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Students accept diplomas

By Kathy Jefcoats

College n it's not just for kids anymore.

Among the fresh-faced early 20-somethings collecting their college degrees during Clayton College and State University's spring commencement Saturday was Carolina Roman. Caught somewhere between rock 'n' roll and a rocking chair, Roman at 30 is a nontraditional student who returned to college in 2000.

The Hampton resident earned her bachelor degree in business administration in management, to the delight of her family.

"I'm happy for her," said daughter Christine Roman, 13. "I hope I do as good as her when I get into college."

Carolina Roman is a station manager for Hertz and said she needs the college education to further her career.

"I wanted to get the opportunity to advance in my company," she said. "And give my children a better future."

Roman is a single mother to Christine and son Kyle Snapp, 6. Although she started college in her younger years, Roman dropped out when she got pregnant with her daughter. Her family always knew she'd return and supported her decision to do so. They were on hand Saturday to watch her achieve her lifelong goal.

"I am very proud of my granddaughter," said Francesca Herrera of Morrow, "because she made a great sacrifice to do this. When she had her baby, she said she'd go back to school and she did."

Clayton College and State University held two ceremonies Saturday, at 9 a.m. and noon. Chick-fil-A founder and chairman S. Truett Cathy gave the commencement address at both, urging graduates to look to the future and make the best of their lives. Each graduate got a signed copy of his autobiography.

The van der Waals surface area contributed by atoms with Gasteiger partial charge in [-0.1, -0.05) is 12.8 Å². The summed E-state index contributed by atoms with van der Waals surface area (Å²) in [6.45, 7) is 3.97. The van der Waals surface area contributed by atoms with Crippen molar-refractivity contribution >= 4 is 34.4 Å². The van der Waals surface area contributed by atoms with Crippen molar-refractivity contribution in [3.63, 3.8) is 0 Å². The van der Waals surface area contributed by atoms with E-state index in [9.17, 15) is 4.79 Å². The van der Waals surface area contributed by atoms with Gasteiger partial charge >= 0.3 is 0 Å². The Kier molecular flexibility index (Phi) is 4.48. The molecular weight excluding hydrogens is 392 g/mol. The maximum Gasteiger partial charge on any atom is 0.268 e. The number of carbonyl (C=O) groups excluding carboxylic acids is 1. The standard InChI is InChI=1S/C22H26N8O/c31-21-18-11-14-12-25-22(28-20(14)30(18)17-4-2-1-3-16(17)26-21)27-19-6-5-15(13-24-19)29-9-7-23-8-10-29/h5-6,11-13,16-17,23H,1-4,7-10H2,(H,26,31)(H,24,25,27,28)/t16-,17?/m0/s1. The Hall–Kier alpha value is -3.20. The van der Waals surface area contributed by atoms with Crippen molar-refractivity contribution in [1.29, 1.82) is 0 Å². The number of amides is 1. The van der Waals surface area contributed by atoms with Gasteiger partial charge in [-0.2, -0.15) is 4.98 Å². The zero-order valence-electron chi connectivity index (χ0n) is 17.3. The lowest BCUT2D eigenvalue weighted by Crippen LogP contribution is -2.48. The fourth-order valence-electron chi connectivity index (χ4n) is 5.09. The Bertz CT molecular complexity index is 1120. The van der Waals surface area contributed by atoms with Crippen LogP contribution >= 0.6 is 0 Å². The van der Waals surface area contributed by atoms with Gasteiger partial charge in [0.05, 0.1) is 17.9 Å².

Roman is a second-generation college graduate. Her father, Carlos Roman, came up from Miami to watch his daughter walk across the stage and get her degree. He works as a CPA in Florida.

"I never doubted that she'd do it," he said. "She fought for her effort to go back to school, she had to take care of her kids at the same time and I know it wasn't easy."

Carolina said getting back into the groove of books and studying was hard but worth it.

"It was very hard because you have to get back into studying, have to take care of the kids and work too," she said. "It was tough but we made it through. I got a lot of support from my family."

Her aunt, Carolina Schmutzler, videotaped the milestone event, while her cousin, Carolina Collado of Gwinnett tried to figure out how to get the new graduate to take time from her children to celebrate.

"I'm trying to convince her to go out tonight, just the grown-ups, for cocktails or something," said Collado. "But for now, we're going to celebrate at home with the family."

Just as Carlos Roman set the example for his daughter, the new graduate continues that tradition for her own children.

"I'm definitely going to college," said Christine Roman. "Either UGA or Florida but I like Alabama and Auburn too."

Her hard work behind her, Carolina Roman is back to the 9-5 grind this week n but without the added pressure of homework and tests.

"It's back to work as usual for me Monday," she said.